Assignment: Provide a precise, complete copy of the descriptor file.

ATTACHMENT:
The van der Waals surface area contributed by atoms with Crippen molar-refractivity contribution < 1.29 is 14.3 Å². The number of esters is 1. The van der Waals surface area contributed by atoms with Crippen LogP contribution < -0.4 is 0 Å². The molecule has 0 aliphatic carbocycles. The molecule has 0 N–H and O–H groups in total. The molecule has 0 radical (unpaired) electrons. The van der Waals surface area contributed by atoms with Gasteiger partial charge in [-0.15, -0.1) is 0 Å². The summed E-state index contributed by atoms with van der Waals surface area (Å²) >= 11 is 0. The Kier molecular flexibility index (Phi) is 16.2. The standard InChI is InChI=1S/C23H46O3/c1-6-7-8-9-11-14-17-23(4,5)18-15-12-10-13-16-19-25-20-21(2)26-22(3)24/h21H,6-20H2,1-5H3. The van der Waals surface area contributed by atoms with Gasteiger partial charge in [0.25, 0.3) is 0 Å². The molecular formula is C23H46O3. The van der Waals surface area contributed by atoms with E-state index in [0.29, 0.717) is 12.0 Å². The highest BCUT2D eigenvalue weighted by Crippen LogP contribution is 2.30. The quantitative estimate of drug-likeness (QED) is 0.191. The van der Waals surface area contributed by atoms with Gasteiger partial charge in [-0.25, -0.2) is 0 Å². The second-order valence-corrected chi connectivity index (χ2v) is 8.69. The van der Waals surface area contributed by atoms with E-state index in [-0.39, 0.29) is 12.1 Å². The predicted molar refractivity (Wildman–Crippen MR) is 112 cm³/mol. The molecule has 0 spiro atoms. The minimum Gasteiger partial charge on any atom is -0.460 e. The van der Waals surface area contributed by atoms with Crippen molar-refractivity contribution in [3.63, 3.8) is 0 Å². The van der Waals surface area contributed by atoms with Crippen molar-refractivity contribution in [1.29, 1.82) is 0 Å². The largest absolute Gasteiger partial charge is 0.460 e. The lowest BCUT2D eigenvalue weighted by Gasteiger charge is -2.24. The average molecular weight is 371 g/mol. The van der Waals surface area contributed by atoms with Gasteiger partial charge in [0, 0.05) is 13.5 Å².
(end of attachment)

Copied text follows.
The van der Waals surface area contributed by atoms with Crippen molar-refractivity contribution < 1.29 is 14.3 Å². The number of esters is 1. The van der Waals surface area contributed by atoms with Crippen LogP contribution < -0.4 is 0 Å². The molecule has 0 aliphatic carbocycles. The molecule has 0 N–H and O–H groups in total. The molecule has 0 radical (unpaired) electrons. The van der Waals surface area contributed by atoms with Gasteiger partial charge in [-0.15, -0.1) is 0 Å². The summed E-state index contributed by atoms with van der Waals surface area (Å²) >= 11 is 0. The Kier molecular flexibility index (Phi) is 16.2. The standard InChI is InChI=1S/C23H46O3/c1-6-7-8-9-11-14-17-23(4,5)18-15-12-10-13-16-19-25-20-21(2)26-22(3)24/h21H,6-20H2,1-5H3. The van der Waals surface area contributed by atoms with Gasteiger partial charge in [0.25, 0.3) is 0 Å². The molecular formula is C23H46O3. The van der Waals surface area contributed by atoms with E-state index in [0.29, 0.717) is 12.0 Å². The highest BCUT2D eigenvalue weighted by Crippen LogP contribution is 2.30. The quantitative estimate of drug-likeness (QED) is 0.191. The van der Waals surface area contributed by atoms with Gasteiger partial charge in [-0.25, -0.2) is 0 Å². The second-order valence-corrected chi connectivity index (χ2v) is 8.69. The van der Waals surface area contributed by atoms with E-state index in [-0.39, 0.29) is 12.1 Å². The predicted molar refractivity (Wildman–Crippen MR) is 112 cm³/mol. The molecule has 0 spiro atoms. The minimum Gasteiger partial charge on any atom is -0.460 e. The van der Waals surface area contributed by atoms with Crippen molar-refractivity contribution in [3.63, 3.8) is 0 Å². The van der Waals surface area contributed by atoms with Crippen molar-refractivity contribution in [1.29, 1.82) is 0 Å². The largest absolute Gasteiger partial charge is 0.460 e. The lowest BCUT2D eigenvalue weighted by Gasteiger charge is -2.24. The average molecular weight is 371 g/mol. The van der Waals surface area contributed by atoms with Gasteiger partial charge in [0, 0.05) is 13.5 Å².